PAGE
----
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Winter/Spring 2015
May 23, 2015
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SSC 6628 - Revolution &Modernity in China
The objective of this course is to examine the intertwined relationship between revolution and modernity in the historical context of China's modern transformation from the late nineteenth century to the present. In the contemporary environment of the global decline of radicalism (particularly socialism), the working hypothesis of this course is to challenge the recent scholarship in the China field that intends to deal with revolution and modernity as two separate domains. Specifically, the course examines the multiple layers of Chinese experiences that define a distinctive notion of revolution and modernity. The multiplicity and historicity of Chinese revolution and modernity is revealed in the process of discovering nationalism in the Qing dynasty, articulating citizenship and national identity after China's republican revolutions, reconstructing urban space and rural society since the late nineteenth century, introducing communism and its multiple forms of implementations up to the 1970s, and global modernity in contemporary China.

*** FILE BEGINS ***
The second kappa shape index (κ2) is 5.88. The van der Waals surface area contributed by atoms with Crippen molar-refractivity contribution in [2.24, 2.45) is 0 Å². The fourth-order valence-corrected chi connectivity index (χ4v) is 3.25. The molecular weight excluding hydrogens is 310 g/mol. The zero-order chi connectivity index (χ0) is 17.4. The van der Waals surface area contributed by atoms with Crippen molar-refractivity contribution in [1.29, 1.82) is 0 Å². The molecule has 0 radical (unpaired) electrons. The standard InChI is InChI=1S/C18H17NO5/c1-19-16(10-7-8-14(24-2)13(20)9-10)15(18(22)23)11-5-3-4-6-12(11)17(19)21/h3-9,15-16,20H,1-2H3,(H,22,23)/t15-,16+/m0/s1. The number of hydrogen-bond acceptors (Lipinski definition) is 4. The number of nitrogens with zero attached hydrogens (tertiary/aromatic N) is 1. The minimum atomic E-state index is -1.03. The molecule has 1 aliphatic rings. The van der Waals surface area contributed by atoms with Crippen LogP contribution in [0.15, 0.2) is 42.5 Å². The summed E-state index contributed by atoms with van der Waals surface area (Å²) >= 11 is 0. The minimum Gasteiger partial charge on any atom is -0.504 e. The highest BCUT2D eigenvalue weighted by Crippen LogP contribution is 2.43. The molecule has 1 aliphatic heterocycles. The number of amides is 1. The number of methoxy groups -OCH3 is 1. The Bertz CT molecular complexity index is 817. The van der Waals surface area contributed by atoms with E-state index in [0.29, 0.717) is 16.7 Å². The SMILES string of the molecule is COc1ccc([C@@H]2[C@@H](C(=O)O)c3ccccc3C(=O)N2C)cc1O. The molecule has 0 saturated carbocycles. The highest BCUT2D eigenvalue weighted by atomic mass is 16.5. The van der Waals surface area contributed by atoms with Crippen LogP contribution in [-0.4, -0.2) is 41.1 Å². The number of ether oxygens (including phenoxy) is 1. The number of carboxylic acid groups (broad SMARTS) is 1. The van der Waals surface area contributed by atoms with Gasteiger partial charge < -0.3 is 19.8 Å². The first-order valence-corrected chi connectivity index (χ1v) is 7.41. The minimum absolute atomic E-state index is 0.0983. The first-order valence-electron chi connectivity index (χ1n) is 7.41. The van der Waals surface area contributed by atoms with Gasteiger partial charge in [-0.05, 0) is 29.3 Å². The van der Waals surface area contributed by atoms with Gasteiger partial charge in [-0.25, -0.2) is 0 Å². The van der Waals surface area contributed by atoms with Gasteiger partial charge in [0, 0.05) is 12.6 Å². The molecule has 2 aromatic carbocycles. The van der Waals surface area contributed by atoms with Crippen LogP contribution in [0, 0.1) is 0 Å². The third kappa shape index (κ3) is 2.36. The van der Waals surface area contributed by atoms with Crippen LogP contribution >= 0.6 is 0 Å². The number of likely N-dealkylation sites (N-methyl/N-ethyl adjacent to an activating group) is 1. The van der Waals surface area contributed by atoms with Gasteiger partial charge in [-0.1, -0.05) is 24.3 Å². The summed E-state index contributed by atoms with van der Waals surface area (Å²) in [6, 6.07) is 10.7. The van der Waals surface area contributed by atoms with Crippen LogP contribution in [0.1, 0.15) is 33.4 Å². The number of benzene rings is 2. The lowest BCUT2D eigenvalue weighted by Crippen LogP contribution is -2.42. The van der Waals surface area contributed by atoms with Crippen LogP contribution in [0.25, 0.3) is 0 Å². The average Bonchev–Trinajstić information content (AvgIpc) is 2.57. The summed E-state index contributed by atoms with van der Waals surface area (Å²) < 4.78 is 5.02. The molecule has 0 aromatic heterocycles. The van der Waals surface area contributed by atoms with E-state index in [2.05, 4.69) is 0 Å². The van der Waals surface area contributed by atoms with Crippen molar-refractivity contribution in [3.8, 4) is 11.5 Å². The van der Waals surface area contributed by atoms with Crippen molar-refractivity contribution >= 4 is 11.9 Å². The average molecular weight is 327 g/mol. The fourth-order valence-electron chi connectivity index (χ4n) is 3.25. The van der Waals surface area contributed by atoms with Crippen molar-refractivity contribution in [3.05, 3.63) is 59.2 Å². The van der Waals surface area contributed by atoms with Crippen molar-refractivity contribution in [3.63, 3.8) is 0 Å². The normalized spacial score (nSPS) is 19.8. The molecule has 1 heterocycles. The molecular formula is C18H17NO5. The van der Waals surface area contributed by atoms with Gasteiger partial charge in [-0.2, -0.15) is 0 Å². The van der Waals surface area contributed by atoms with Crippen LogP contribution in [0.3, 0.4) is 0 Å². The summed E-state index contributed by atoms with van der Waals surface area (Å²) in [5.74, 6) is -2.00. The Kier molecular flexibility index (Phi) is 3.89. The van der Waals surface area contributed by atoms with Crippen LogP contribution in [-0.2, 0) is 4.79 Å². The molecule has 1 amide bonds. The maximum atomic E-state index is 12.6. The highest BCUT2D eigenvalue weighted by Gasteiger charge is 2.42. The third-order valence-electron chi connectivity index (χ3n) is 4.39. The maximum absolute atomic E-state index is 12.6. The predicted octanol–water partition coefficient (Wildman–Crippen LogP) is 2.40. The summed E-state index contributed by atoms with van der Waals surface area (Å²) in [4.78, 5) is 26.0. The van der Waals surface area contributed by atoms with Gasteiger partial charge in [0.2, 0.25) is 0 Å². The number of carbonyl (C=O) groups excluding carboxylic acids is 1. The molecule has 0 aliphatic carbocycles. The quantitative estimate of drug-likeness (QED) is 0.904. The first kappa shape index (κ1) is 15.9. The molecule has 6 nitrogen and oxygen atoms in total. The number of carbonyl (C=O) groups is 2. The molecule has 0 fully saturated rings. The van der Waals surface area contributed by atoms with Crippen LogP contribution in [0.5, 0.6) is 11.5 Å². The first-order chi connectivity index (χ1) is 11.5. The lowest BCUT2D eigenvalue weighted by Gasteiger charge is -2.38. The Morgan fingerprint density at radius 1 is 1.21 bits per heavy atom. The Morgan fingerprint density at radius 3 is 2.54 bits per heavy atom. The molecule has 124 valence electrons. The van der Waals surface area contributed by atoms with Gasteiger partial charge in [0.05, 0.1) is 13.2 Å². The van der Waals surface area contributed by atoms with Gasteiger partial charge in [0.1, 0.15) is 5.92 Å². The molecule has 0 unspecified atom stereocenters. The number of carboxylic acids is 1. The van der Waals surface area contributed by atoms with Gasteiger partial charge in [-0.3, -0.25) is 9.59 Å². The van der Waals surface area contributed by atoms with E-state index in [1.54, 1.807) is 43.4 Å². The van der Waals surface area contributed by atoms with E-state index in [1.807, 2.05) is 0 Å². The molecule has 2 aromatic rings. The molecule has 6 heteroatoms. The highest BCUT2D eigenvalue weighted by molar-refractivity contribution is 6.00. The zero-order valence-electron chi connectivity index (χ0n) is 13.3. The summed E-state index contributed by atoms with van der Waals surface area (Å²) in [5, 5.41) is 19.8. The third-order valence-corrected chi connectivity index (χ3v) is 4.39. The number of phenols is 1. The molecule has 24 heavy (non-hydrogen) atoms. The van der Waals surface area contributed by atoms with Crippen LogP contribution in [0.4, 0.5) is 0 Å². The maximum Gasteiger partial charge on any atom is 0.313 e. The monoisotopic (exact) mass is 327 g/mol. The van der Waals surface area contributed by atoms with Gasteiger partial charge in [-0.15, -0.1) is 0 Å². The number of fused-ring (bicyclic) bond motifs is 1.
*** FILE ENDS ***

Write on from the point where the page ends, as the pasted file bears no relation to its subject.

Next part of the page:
3.000 Credit hours
3.000 Lecture hours

Levels: Graduate
Schedule Types: Lecture

Division of Social Sciences Division
History Department

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Release: 8.5.4